Jardim Ângela

Jardim Ângela


Reviewed by: Chris

Once an audience expresses interest in terms of money they will pay, it is a big temptation to make films that pander to any prejudices. And at the expense of what? City Of God was very successful. At home, in the export market, and in putting Brazillian filmmaking more squarely ‘on the map’ again. And as most audiences outside of South America have little knowledge of the country, the use of ‘realism’ techniques soon persuades us that Brazil is all about poverty, drugs and violence, which appals many other filmmakers. Since City Of God was released, the quality of violent films from Brazil has maybe decreased, and the quality and quantity of arthouse improved. Rather than just be another part of the debate, Jardim Ângela grasps the ‘violence’ by the wrist, documenting the turbulent passions on either side of the question by letting 18-year-old filmmakers from a troubled region make a short film of their own choice.

If the film is at times less than enthralling, the overall questions it raises are crucial and rarely tackled. That it does so at all, both sets it apart from the mainstream and provides a foundation from which to approach a broader spectrum of modern Brasilian cinema. The agreed short film is about an alcoholic father. The ending is where the disagreement starts. (In a clever twist, Mocarzel opens with a TV showing part of the finished film, before we are aware of what is happening.) Named after a particularly violent Sao Paulo suburb, the film shows a sharp contrast of attitudes from within the community.

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From City Of God genre sprang Elite Squad, Onibus 174, Última Parada 174, and a host of films like Lower City that pull the viewer in with realistic depictions of Brazil’s violent underbelly. Movies such as Casa De Alice or Not By Chance inhabit a world of mainstream ‘normality’ much like any western melodrama. Yet within the ‘underbelly’ are also great films such as Only When I Dance or Imperatriz Do Carnival - films of hope and achievement, films that portray the favelas not as solely inhabited by dealers and pimps, but by ordinary, honest people who just want to improve their lot.

The youngsters in Jardim Ângela argue passionately the reasons why they want to make a movie. Some, like young Washington, identify with City Of God style movies and see themselves as potentially glamorised gangster/actors. Others, particularly the girls, want to tell a story of how things can be different, how making or not making something of yourself is a choice, not a hand dealt by fate. “In City Of God, they only tried to show the guy who doesn’t have a job, who can’t get a job, and the only way he can survive is by dealing drugs and stealing, but his ending is always tragic.”

Washington, a bright young man, has nevertheless fallen into the trap of glorifying his turbulent childhood, knowing that stories of police torture and brutality, of crime and murder, will get attention. He proudly displays his scars – a bullet that entered his back and came out of his chest, made all the more dramatic by massive scars from near-botched medical treatment. Viewers who have seen how the kids in Última Parada 174 polish their stories, will be pushed to the limit in separating fact from heavily embroidered truth.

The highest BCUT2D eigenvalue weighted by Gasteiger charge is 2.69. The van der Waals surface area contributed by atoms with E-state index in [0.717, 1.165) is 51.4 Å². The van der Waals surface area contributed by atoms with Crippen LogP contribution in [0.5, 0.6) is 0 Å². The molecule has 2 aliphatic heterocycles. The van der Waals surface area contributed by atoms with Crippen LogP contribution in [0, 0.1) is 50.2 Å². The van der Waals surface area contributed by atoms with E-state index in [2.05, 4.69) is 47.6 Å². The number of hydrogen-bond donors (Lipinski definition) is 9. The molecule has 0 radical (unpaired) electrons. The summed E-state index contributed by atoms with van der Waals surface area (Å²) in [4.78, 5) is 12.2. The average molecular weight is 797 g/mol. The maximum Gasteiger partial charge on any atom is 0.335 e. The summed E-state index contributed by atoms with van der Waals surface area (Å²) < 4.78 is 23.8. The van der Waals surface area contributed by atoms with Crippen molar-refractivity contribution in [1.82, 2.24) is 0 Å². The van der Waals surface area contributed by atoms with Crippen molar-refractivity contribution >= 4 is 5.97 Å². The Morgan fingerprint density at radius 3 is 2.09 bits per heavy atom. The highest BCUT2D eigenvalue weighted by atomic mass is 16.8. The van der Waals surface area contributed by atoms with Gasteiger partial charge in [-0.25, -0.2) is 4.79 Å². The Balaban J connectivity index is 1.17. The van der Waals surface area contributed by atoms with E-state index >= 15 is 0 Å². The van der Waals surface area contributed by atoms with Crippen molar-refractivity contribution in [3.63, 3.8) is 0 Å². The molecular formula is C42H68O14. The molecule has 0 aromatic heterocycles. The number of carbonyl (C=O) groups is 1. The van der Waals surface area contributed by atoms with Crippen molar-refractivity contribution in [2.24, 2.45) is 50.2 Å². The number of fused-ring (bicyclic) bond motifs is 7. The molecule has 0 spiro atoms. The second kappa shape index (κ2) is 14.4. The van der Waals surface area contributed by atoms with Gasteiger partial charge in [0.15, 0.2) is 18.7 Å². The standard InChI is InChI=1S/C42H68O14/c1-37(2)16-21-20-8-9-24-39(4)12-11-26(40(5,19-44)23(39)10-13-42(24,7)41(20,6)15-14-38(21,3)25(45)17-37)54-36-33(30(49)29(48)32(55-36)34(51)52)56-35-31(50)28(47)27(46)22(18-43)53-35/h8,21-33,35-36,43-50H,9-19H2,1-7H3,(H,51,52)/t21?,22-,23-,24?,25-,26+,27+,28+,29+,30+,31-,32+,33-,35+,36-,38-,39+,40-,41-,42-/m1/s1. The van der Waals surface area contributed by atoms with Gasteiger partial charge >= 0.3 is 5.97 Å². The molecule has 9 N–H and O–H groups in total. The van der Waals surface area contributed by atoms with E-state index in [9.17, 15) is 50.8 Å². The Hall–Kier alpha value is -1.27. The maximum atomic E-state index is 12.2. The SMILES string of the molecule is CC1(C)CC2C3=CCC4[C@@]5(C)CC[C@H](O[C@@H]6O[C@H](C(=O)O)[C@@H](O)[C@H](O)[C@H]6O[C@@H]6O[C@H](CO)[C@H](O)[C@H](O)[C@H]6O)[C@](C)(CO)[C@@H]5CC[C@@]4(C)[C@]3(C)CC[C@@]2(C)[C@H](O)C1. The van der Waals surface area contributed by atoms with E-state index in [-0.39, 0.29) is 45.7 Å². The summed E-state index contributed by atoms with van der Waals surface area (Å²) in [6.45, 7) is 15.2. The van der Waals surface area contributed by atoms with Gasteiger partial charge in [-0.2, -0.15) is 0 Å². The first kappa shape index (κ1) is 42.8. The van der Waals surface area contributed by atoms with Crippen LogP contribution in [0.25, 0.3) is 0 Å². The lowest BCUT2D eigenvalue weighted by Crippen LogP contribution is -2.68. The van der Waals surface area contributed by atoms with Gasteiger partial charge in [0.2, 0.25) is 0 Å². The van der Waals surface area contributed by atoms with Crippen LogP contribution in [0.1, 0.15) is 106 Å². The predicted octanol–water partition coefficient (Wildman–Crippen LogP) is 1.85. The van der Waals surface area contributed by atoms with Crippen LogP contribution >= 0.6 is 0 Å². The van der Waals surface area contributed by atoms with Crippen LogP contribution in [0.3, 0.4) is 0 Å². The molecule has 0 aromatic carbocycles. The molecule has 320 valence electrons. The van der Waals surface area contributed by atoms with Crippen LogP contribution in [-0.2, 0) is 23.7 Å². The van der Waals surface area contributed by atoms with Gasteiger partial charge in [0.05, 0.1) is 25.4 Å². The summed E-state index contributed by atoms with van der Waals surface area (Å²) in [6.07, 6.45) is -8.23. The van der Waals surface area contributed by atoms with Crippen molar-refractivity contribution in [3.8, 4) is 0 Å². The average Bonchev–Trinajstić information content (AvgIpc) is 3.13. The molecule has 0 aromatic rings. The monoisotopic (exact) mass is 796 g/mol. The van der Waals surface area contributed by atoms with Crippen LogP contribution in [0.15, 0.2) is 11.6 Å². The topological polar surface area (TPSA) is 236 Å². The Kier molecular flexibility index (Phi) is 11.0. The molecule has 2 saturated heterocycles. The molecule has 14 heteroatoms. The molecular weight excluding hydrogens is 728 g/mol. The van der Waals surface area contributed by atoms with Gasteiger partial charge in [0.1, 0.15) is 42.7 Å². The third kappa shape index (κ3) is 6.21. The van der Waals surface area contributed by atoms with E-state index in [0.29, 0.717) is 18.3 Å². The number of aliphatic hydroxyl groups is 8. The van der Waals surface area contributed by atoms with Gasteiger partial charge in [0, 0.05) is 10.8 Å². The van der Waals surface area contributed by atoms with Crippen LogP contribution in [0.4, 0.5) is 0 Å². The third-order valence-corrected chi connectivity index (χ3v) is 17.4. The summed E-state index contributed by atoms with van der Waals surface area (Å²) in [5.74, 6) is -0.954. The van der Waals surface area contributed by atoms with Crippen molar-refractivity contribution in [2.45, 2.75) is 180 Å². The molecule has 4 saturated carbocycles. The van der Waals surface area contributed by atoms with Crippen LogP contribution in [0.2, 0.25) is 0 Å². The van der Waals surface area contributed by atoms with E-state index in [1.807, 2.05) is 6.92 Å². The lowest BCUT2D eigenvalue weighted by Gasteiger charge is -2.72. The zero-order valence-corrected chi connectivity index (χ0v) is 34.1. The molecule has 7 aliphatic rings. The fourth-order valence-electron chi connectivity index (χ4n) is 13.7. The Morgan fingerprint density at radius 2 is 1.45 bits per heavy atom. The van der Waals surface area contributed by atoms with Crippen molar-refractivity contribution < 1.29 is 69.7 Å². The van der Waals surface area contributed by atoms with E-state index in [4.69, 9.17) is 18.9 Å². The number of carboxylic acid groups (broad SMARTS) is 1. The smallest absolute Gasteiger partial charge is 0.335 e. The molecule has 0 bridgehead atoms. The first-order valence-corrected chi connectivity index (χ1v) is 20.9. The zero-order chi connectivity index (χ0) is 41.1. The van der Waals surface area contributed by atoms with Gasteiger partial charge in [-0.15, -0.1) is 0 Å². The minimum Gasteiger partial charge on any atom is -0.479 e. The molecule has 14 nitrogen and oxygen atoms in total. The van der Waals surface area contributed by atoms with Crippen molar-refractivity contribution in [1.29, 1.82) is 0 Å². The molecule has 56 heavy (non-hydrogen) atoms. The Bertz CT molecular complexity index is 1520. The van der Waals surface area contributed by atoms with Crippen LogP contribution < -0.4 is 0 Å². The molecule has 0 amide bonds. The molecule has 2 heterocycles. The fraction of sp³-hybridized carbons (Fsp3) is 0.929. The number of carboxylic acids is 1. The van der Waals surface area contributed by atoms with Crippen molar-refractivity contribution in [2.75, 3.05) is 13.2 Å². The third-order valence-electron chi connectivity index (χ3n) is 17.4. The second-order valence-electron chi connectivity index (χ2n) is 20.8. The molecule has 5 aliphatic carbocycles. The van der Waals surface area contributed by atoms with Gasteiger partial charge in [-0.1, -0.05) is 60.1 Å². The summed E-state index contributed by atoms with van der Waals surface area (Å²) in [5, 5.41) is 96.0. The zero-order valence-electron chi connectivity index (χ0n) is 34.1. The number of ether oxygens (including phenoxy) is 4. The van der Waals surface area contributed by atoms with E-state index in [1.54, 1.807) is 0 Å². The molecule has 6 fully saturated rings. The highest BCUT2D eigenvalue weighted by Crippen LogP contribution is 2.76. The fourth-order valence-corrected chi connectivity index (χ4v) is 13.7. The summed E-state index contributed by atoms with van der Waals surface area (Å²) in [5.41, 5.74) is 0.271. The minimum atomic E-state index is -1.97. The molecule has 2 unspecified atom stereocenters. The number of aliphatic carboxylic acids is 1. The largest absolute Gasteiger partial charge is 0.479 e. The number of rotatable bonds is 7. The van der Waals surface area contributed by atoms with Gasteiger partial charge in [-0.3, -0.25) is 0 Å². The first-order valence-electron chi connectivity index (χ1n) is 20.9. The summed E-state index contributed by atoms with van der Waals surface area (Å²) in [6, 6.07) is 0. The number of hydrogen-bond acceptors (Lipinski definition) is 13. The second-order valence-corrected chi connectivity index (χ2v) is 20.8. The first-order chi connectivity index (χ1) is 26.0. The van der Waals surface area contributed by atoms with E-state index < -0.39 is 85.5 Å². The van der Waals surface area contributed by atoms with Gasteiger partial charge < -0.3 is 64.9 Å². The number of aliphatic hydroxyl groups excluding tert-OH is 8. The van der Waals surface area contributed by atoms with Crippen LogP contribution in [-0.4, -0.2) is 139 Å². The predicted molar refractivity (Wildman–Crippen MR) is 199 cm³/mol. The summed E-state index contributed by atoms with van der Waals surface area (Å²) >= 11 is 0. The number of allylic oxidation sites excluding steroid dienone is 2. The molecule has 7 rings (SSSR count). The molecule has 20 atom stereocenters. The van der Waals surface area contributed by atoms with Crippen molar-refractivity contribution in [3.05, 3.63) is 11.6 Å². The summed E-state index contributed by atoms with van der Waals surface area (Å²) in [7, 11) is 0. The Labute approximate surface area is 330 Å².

Although he easily dominates the group at first, another girl is very articulate, remonstrating: “This ends up being an excuse most times.” The boys say they have nothing and it drives them to crime. She is wise to the hard-luck stories and well-crafted pathos of these lads that worship guns and cocaine. Another girl becomes passionate with tears, saying she will not have her name on a film that sensationalises violence. At times, I felt the filmmakers (and NGOs running the project) were succumbing to Washington’s argument. But they are simply letting the kids argue it out themselves – probably a more constructive route.

An almost philosophical touch is added by one young would-be filmmaker for whom cinema itself has given him the impetus to break out of the slum-world cycle. Cinema makes him think of what happens as if he is an observer viewing a scene, and being able to make choices. It enables him to be more distanced from his surroundings and empowers him to make aesthetic decisions about his own life.

A United Nations report on the area said: “Actions of the community together with the police, the state government and municipal authorities have caused a drastic reduction in crime in the region.” Having visited Brasilian favelas, I wonder about the superficiality of such conclusions. Many NGOs do some small-scale work in the slums (The ‘Kinoforum’ of this film being one of them.) The government has had mixed credit and blame. And police rather more blame than credit. One of the biggest generators of improved conditions in the favelas is the samba school system. The samba schools almost always come from impoverished areas and the community resources they provide is well-known. But the strongest treasure must be the people themselves. Including youngsters in this film that are passionate about getting an education and not blaming the ‘system.’

Reviewed on: 03 Sep 2009
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Documentary tracking São Paulo youngsters as they film a documentary about their community.
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Director: Evaldo Mocarzel

Writer: Evaldo Mocarzel, Marcelo Moraes

Year: 2008

Runtime: 71 minutes

BBFC: 12A - Adult Supervision

Country: Brazil


Brazil 2009

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